They almost certainly can pay, the particular person you are negotiating with is claiming they have a small current budget, this very well could be a "negotiating position’ as they’ll couch it, and assuredly not the whole truth.

introduction about the company

Say how long it’s been around, and where it is (city and state, area of town if notable). If it’s literally you operating off a schedule c, say how long you’ve been selling products in this manner if it’s not a short period of time. If so, toss meaningless marking jargon here.

feasibility: How much of a chance of what they’re asking for is likely to work. Be careful to include language that says “with the following specifications” so they later don’t point to this after they’ve all changed scope on you

statement of work: What the agreed upon work is, including terms of what they’re getting and what they’re not. This is actually a good place to put in your counteroffer in terms of functionality. They say they MUST have ABCDEF, you counter with “for that price, you can have BCDE, A and F would be ____ up front, lets do a month demo and then do A and F if needed still”. You are the expert, and if they’re spamming 10 vendors, you don’t want to be randomly doing a ton of work you cannot reuse on a 5% chance of 10k a year. Additionally, they may go ‘OK’ and approve the upfront payment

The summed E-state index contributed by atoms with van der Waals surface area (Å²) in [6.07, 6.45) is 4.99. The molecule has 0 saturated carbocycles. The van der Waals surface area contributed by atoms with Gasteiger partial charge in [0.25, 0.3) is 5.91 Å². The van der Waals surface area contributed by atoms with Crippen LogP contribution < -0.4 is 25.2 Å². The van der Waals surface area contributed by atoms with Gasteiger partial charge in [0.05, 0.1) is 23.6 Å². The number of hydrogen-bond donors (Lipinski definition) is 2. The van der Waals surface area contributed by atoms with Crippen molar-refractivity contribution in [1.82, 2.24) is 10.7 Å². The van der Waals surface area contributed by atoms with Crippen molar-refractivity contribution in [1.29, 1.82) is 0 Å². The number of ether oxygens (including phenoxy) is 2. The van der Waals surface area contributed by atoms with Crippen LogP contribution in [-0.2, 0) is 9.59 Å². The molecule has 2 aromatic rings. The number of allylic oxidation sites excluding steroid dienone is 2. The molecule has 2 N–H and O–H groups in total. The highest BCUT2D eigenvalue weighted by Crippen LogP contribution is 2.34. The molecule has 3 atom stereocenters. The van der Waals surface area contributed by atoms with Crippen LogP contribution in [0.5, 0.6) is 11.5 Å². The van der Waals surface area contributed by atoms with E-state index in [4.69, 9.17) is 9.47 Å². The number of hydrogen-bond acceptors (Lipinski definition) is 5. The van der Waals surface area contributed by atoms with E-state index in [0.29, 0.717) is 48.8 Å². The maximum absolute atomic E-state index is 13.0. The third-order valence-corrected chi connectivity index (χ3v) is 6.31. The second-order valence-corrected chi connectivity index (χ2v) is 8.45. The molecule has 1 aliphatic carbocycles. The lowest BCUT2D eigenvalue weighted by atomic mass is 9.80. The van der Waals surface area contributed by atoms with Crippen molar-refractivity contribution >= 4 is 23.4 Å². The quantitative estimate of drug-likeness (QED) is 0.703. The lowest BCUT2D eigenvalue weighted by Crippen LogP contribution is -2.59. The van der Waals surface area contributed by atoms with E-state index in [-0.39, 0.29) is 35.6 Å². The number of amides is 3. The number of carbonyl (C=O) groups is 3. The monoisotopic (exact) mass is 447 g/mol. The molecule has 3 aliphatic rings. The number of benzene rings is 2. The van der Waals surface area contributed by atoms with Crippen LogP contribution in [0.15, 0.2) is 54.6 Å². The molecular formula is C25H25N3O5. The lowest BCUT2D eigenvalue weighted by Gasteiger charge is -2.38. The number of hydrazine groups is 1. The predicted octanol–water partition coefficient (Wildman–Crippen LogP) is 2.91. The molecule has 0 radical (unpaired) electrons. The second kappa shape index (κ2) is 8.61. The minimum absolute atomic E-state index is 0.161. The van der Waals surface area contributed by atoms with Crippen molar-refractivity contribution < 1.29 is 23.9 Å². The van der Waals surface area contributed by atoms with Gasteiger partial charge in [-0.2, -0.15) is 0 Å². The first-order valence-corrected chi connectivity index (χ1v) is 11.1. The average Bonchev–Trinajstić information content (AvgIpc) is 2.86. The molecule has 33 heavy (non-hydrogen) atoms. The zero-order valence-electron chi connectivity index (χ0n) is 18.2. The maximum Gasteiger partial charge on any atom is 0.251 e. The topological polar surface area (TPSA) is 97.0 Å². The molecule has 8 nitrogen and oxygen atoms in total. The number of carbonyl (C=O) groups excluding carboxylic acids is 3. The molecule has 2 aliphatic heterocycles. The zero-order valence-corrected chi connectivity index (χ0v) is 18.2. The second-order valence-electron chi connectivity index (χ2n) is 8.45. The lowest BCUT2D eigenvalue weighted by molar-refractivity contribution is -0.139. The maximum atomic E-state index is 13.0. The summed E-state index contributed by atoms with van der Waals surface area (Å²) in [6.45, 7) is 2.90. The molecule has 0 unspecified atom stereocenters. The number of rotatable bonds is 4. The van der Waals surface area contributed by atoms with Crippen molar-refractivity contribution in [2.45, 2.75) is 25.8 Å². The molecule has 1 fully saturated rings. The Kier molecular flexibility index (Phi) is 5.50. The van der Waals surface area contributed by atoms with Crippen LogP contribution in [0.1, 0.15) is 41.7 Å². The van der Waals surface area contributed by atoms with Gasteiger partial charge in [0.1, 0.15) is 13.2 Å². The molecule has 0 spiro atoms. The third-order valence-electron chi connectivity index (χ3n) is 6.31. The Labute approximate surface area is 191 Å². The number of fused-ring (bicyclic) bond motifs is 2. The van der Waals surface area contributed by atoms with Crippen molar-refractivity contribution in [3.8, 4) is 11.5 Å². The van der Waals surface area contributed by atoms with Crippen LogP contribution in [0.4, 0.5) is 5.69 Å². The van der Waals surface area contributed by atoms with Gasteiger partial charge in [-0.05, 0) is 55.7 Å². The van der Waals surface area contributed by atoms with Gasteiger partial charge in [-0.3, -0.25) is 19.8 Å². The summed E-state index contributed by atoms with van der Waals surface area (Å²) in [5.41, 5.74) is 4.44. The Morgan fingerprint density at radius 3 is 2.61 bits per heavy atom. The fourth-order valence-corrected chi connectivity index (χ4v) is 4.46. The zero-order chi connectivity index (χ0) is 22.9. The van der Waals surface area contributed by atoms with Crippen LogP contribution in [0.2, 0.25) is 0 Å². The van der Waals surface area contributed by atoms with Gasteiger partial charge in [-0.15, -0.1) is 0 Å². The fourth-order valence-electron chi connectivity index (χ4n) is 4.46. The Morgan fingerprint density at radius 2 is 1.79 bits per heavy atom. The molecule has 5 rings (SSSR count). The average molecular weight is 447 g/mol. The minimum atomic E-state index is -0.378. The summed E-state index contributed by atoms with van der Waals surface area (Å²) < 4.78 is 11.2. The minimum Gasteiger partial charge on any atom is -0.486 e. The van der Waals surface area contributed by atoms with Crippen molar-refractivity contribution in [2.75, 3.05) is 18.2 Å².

SLA: What you say the performance will be, and what guarantees you’re willing to literally pay them damages for if you don’t meet them. You are unlikely to be able to offer a credible SLA without insurance (nor should you!). Someone like the Hartford or ACE is likely who you’d need to look into being able to offer something in this vein.

the client wants to test this for a month to make sure that the solution works and then willing to pay.

This is a very enterprise line. If you’re not importing massive amounts of data into a system they’ll be unable to really pick up and leave, you may not have the time to shoulder these costs. I definitely would not consider their customizations that took a lot of time to be worthy of this consideration for 10k a year. This is what A and F are in the SOW section above.


#4

thanks for the excellent answer.